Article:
25 October 2013

3 Design Lessons from iOS 7

I have recently came across an article by Carrie Cousins in which she shares some tips on how to design an app for the new Apple iOS. You can find the complete article here. While reading it, I thought that many of her tips can also be applied to the design of slides.
In this post I will go through three of Carrie’s tips on designing for iOS to show you how you can improve your next presentation.  

(1) Think Flatter

Carrie says “Apple’s iOS 7 is designed with flat in mind [...] Gone are all of the once-trademark skeuomorphic style icons and effects. In are single-colour boxes, lots of coloured type and lots of space [...] The design guidelines from Apple for iOS 7 encourage simplicity in design and usability.”
Apple’s design encourages simplicity, so should yours. Some time ago I shared with you three tips on how to make your presentation more effective (3 Tips on How to Prepare a Presentation). One of those tips was Keep it Simple. In order to keep a presentation simple you need to carefully think about what to include and what to leave out. Ask yourself what the essence of the message you want to convey is.

Apple do not only make their products simple, they also apply simplicity when crafting their presentations. Here are two slides Apple used during their recent introduction of the iPad Air. Look at how simple and easy to understand they are.    

Here Phil Schiller - senior vice president of marketing at Apple - explains that the bezel around the display is 43% thinner. Instead of cluttering the slide, he only shows the previous iPad, the new one and the number 43%.
Then he says that the iPad Air weighs only 1 pound. Again, there is no need to clutter the slide with anything else.

(2) Focus on Type

Carrie’s article reads “Type is the key to the iOS 7 design [...] Hierarchy in text is vital. Take advantage of colour and different weights to make the flow of type and user interface elements clear and easy to follow.”
The typeface you use in your presentation and how you use it is as important as it is for the iOS 7 design. I will share more details on that in a later post, so stay tuned. For now bear in mind a few concepts:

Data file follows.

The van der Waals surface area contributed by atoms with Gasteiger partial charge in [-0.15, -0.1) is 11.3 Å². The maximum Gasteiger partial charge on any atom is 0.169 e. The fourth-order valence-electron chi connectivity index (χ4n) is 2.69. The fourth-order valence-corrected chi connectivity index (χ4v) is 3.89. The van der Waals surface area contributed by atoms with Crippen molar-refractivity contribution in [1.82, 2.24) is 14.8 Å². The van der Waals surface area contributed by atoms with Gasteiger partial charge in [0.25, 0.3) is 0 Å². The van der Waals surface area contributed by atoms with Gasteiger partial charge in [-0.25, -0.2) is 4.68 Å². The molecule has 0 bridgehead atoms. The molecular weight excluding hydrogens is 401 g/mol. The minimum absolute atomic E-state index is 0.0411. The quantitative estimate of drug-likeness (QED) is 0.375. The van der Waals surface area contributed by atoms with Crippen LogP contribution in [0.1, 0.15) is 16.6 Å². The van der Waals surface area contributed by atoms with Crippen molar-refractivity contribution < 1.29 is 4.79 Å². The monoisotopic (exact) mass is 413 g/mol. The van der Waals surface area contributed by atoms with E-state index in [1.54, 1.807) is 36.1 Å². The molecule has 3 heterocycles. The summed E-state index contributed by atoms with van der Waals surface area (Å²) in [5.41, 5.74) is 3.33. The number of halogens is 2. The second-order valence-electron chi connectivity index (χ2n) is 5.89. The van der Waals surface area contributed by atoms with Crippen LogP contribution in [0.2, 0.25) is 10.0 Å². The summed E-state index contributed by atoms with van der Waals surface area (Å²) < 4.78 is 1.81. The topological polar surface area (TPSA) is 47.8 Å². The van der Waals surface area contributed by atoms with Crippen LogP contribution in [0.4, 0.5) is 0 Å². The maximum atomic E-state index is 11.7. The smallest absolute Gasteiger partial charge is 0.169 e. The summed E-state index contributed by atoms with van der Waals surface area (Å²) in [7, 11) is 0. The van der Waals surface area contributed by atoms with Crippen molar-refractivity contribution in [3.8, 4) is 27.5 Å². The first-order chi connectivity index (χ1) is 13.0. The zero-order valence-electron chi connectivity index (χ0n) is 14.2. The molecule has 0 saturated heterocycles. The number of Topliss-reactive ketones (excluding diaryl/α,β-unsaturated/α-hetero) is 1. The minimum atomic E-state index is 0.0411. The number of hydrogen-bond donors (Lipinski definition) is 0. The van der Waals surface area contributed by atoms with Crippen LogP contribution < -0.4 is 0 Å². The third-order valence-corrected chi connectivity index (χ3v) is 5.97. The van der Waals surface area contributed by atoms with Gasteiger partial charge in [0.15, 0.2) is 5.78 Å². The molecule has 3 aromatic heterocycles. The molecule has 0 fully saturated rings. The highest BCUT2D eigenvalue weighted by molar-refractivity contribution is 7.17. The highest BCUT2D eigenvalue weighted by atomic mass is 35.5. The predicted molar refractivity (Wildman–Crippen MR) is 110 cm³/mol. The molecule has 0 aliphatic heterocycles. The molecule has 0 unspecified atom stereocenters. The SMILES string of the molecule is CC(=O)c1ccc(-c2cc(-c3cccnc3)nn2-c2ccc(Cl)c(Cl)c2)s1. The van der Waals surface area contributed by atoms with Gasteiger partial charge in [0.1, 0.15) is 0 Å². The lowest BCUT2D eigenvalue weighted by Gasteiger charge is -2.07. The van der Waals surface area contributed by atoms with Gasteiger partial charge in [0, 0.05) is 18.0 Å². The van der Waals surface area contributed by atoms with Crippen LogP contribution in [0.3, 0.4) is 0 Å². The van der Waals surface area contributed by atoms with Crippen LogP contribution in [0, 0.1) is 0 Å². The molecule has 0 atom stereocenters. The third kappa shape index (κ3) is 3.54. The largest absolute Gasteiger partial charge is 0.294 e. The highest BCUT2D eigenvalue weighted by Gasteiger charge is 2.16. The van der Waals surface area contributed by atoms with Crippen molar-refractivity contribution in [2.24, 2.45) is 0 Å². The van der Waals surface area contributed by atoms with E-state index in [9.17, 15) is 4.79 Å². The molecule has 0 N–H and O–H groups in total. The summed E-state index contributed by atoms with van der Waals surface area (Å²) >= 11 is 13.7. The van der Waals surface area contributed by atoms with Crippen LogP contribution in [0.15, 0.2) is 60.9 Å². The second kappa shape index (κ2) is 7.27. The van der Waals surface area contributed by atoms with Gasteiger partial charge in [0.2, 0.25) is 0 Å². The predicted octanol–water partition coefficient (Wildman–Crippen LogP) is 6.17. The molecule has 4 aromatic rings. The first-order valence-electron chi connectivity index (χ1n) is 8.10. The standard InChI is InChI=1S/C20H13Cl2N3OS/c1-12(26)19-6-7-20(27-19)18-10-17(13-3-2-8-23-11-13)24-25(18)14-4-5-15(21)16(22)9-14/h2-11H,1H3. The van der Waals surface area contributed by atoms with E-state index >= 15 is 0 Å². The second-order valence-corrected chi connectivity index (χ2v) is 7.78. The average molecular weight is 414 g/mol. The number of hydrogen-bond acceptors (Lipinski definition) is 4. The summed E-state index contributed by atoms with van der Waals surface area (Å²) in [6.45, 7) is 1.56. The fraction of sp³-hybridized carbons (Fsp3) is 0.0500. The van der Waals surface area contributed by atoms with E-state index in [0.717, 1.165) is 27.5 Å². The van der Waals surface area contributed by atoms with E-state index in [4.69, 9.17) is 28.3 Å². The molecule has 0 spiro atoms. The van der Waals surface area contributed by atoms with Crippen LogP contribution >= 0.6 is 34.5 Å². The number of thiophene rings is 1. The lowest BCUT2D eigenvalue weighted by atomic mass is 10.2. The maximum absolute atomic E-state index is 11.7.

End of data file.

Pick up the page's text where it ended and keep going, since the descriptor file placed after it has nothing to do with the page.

• Type has both an aesthetic quality and a function
  • The choice and usage of type is one of the elements which differentiates professional presentations from average ones
  • Shape, size and colour of type all affect the meaning of the words you write and the feelings of the audience  
The presentation below is a perfect example of typeface used wisely. First of all, the font itself is professional. Second, colour is sometimes used to highlight the core point. For example, in the first slide the core point is the verb "engage", that is why it is of a different colour. Finally, the same typeface and the same colours are used throughout the entire presentation, giving a sense of unity. The aim is to make the whole greater than the sum of the individual slides.

Slides by Empowered Presentations

(3) Go Borderless

“[In iOS 7] much of the design interface is borderless [...] Look at the calendarno gridlines in the dates [...] Look at the clock or built-in weather appgridlines are also gone [...] What has replaced those gridlines is space.” As I have already written in a previous post (Less is More: The Power of White Space), “white” or “negative” space is a fundamental principle of good design. It improves visual clarity which, in turn, helps the audience focus on what is important. It is the negative space which lets the positive elements of a design stand out.

Here is a slide I used in a presentation last year. The Leaf Meter is a product made by an Italian company: Loccioni Group. It visualises in real time the data relative to the energy performance and the environmental impact of buildings. I could have cluttered the slide with text, numbers and statistics. However, to make sure the audience would follow me, I only showed a real photo of the product with its name leaving plenty of negative space. Then it was up to me to talk about it in detail.

If in your next presentation you will think flatter, focus on type and go borderless, you will go one step forward with your presentation skills.  


12 October 2013

How to Display the Data

How many times have you heard your professor or your boss saying “where are the numbers supporting your statement?”. I bet it has happened many times. Probably your professor or your boss was right. You often need to support your case by showing some data.
However, most presenters show the data without asking themselves whether or not their audience will actually be able to see it and understand it. They do it just to prove they have done some homework without having the audience in mind. The result? Incomprehensible data displays. But if the data you show is incomprehensible, you are incomprehensible too and this is something we all want to avoid. The purpose of this article is to make you aware of how to display the data during a presentation in a way that is meaningful for your audience.